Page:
Solve Ratio Problems

Solve Ratio Problems-25
Equivalent fractions are two fractions with the same value.For example, 1/2 and 4/8 are equivalent because they both have a value of 0.5.

Equivalent fractions are two fractions with the same value.For example, 1/2 and 4/8 are equivalent because they both have a value of 0.5.

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We will be using the known value in this set (12) to determine the value of the variable (12).

In order to determine the relationship between the second set of terms in our ratio, we must first determine the relationship between the values in the first set. Once you have determined how the terms in one set are related, you can solve the ratio.

A.3.b Solve unit rate problems including those involving unit pricing and constant speed.

A.3.c Find a percent of a quantity as a rate per 100 (e.g., 30% of a quantity means 30/100 times the quantity); solve problems involving finding the whole, given a part and the percent.

Ratios often look like fractions, but they are read differently.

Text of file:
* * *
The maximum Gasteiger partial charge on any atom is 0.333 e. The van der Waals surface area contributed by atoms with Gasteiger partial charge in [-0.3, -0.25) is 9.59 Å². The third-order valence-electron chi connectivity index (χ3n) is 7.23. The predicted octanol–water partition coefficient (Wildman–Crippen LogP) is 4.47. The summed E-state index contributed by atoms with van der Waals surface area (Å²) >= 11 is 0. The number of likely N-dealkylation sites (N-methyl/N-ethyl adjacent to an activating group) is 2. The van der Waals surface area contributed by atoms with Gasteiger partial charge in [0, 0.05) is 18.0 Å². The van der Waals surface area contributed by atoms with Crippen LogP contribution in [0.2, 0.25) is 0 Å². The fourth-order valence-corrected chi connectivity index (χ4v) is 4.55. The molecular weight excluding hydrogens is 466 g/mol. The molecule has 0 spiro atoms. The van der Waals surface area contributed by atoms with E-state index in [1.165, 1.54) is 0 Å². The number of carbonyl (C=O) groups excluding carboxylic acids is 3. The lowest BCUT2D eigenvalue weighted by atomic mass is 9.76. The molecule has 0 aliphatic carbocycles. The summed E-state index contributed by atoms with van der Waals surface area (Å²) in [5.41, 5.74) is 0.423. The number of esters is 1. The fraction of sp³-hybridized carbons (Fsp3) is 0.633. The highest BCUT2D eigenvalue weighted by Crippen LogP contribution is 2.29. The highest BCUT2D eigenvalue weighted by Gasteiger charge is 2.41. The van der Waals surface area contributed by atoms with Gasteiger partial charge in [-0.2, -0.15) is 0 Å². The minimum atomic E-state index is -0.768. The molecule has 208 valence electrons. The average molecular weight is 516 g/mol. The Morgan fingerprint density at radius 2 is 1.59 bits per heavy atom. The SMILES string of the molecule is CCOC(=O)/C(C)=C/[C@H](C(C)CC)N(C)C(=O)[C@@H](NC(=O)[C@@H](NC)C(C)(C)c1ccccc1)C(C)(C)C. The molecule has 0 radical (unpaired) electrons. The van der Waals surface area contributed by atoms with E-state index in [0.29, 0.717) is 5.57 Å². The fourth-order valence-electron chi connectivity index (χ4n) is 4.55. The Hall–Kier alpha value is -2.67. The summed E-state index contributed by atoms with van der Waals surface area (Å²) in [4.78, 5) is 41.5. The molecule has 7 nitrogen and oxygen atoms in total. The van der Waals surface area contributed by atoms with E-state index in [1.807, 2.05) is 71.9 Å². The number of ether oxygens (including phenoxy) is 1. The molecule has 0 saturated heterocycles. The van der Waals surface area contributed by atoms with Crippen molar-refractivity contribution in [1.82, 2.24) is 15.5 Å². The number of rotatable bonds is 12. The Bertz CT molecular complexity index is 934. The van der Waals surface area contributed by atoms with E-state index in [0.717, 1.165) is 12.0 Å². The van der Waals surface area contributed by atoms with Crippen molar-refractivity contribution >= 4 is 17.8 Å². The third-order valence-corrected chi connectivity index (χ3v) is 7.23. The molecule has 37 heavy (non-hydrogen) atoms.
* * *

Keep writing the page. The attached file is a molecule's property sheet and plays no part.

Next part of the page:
For example, 3/4 is read as "3 to 4." Sometimes, you will see ratios written with a colon, as in 3:4.Cross products are the terms situated diagonally from each other when the ratios are written vertically. The "X" will connect diagonal terms, which will be multiplied.In our problem, the cross products are 7 and 4, and m and 2. A.2Understand the concept of a unit rate a/b associated with a ratio a:b with b ≠ 0, and use rate language in the context of a ratio relationship. A.3Use ratio and rate reasoning to solve real-world and mathematical problems, e.g., by reasoning about tables of equivalent ratios, tape diagrams, double number line diagrams, or equations. Read on to find out how to solve algebraic ratio problems using two methods: equivalent ratios and cross-multiplication.When you first begin studying ratios, you will encounter equivalent ratio problems. You have probably come across this term when you learned about fractions.In this case, the second set of terms--12 and n--has has the variable.Note that if we were talking about fractions, we could call the numbers in the second set "denominators." However, this term does not apply to ratios.First, simplify the side of the equation with two known values. Our goal is to isolate the variable, or to get it alone on one side of the equal sign.So, we will divide both sides of our equation by 2. Since 28 divided by 2 is 14, our final answer is m equals 14.

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